The family business forms a significant part of the Andersons' estate. To ensure its continued viability, they need a comprehensive business valuation and succession plan. This planning will help minimize the estate tax burden and facilitate a smooth ownership transition to their children, James and Emily. Consulting an estate planning attorney in Reno is crucial for developing a robust succession plan.

Assessing Property and Investments

Given the potential changes in estate tax laws, the Andersons must reassess their financial accounts, retirement investments, life insurance policies, real estate, and artwork. Accurate valuations are essential to determine how these assets will impact their estate tax calculation. This reassessment will help them understand the potential tax liability they face if the exemption amount is reduced.

Accelerated Lifetime Gifting

To reduce their taxable estate while the higher exemption is in place, the Andersons might consider accelerated lifetime gifting strategies. The IRS has clarified that gifts made under the increased exclusion from 2018 to 2025 will not be subject to additional taxes if the exclusion amount drops after 2025. Gifting up to $13.61 million in 2024 can be done without tax liability, but exceeding $6.4 million in 2026 may have significant consequences. An estate planning attorney in Reno can ensure these gifts are managed correctly.

Life Insurance Strategies

To provide for their loved ones, the Andersons should consider using life insurance. Establishing an irrevocable life insurance trust to own the policy can remove its value from their estate, protecting the death benefit for their beneficiaries. Consulting an estate planning attorney in Reno is vital to ensure this strategy is implemented correctly.

Marital Deduction and Advanced Tax Planning

High-net-worth families like the Andersons may benefit from advanced tax planning techniques, such as an AB trust. This approach optimizes each spouse’s estate tax exemption, potentially minimizing their liability. Upon the first spouse's death, an amount equal to the current exemption is placed in a trust, and the remainder goes to a second trust for the surviving spouse, qualifying for the unlimited marital deduction.

Portability of the Deceased Spouse's Unused Exemption

Spouses can transfer an unlimited amount to each other without estate or gift tax concerns. However, filing an estate tax return at the first spouse's death can document the unused exemption, allowing the surviving spouse to add it to their own exemption. This portability can be crucial for estate planning, and an estate planning attorney in Reno can guide you through this process.

Charitable Giving

If the Andersons are inclined towards philanthropy, establishing a charitable remainder trust could be an excellent option. Though setting up such a trust can be complex, it offers significant tax benefits and aligns with their charitable goals.

Professional Guidance for Estate Planning

If your situation resembles the Andersons', seeking expert advice is essential to address estate tax concerns. Understanding how the potential reduction in the estate tax exemption will impact your estate is crucial. Consulting an estate planning attorney in Reno can provide the specialized expertise needed to navigate these challenges, protect your assets, and ensure a smooth transition of wealth.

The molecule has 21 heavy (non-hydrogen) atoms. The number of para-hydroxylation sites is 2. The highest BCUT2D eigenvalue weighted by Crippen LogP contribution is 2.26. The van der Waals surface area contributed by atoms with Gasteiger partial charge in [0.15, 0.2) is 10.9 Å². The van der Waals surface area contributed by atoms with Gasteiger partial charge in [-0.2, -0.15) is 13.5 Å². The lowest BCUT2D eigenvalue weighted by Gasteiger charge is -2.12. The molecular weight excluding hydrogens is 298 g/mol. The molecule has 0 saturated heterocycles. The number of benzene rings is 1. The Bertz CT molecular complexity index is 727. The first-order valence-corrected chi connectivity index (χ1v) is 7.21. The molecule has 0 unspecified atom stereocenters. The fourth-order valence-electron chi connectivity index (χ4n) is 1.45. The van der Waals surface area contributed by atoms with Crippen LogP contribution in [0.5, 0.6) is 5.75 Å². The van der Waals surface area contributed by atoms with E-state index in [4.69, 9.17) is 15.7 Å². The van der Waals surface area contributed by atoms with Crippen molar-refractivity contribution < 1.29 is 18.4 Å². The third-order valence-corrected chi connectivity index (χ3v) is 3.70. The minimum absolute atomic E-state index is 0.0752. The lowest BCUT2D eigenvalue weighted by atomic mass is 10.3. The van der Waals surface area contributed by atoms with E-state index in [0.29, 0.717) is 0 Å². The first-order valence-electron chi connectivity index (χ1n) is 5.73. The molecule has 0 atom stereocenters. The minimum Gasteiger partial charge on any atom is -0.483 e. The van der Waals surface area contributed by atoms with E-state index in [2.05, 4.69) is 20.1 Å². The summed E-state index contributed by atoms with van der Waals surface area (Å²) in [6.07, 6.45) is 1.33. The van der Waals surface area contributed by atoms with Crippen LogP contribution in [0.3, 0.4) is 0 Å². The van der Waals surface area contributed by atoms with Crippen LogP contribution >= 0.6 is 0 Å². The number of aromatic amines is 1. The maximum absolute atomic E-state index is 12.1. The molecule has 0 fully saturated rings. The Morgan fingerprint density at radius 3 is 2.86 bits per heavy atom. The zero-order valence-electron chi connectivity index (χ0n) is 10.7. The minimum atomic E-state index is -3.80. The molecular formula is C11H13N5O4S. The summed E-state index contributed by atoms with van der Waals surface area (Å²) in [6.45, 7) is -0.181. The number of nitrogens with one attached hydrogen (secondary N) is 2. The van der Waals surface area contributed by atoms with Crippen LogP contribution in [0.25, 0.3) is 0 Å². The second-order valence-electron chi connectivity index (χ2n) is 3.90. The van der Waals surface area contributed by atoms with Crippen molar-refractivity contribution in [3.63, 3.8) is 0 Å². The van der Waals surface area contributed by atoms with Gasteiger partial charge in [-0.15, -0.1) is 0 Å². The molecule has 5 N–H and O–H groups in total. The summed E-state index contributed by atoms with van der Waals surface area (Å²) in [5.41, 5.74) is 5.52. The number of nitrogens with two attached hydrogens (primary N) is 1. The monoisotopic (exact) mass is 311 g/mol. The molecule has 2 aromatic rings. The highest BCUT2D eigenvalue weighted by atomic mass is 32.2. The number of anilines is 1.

Monitoring Asset Values

As we move into 2025, reviewing your estate planning goals and strategies is vital. The TCJA's estate tax exemption, currently set at $13.61 million adjusted for inflation, may revert to pre-2017 levels by the end of 2025. Depending on your assets, including business interests, life insurance, and real estate, you may need to reassess their values to avoid exceeding the lower exemption limit.

Your Business

Developing a comprehensive business succession plan is critical, particularly if you want your business to continue after you retire or pass away. Strategies like gifting shares to the next generation or creating a family limited partnership can help minimize tax liability. An estate planning attorney in Reno can assist in structuring these plans effectively.

Life Insurance Policies

Life insurance can play a crucial role in your estate plan. Reviewing your policies with the federal estate tax exemption in mind is essential. Transferring policy ownership to an irrevocable life insurance trust can protect the death benefit and reduce estate tax liability.

Real Estate Planning

Real estate can present unique challenges in estate planning. Reassessing property values and using trusts, like qualified personal residence trusts (QPRTs), can help transfer real estate to heirs while minimizing estate tax exposure. Creating entities to own real estate may offer additional asset protection.

Stay Updated with Professional Help

The estate tax landscape is evolving, making it crucial to keep your estate plan current. Collaborating with trusted financial and tax advisors ensures your plan is customized to your unique circumstances. Consulting an estate planning attorney in Reno can provide the expertise needed to navigate these complex challenges and protect your financial legacy.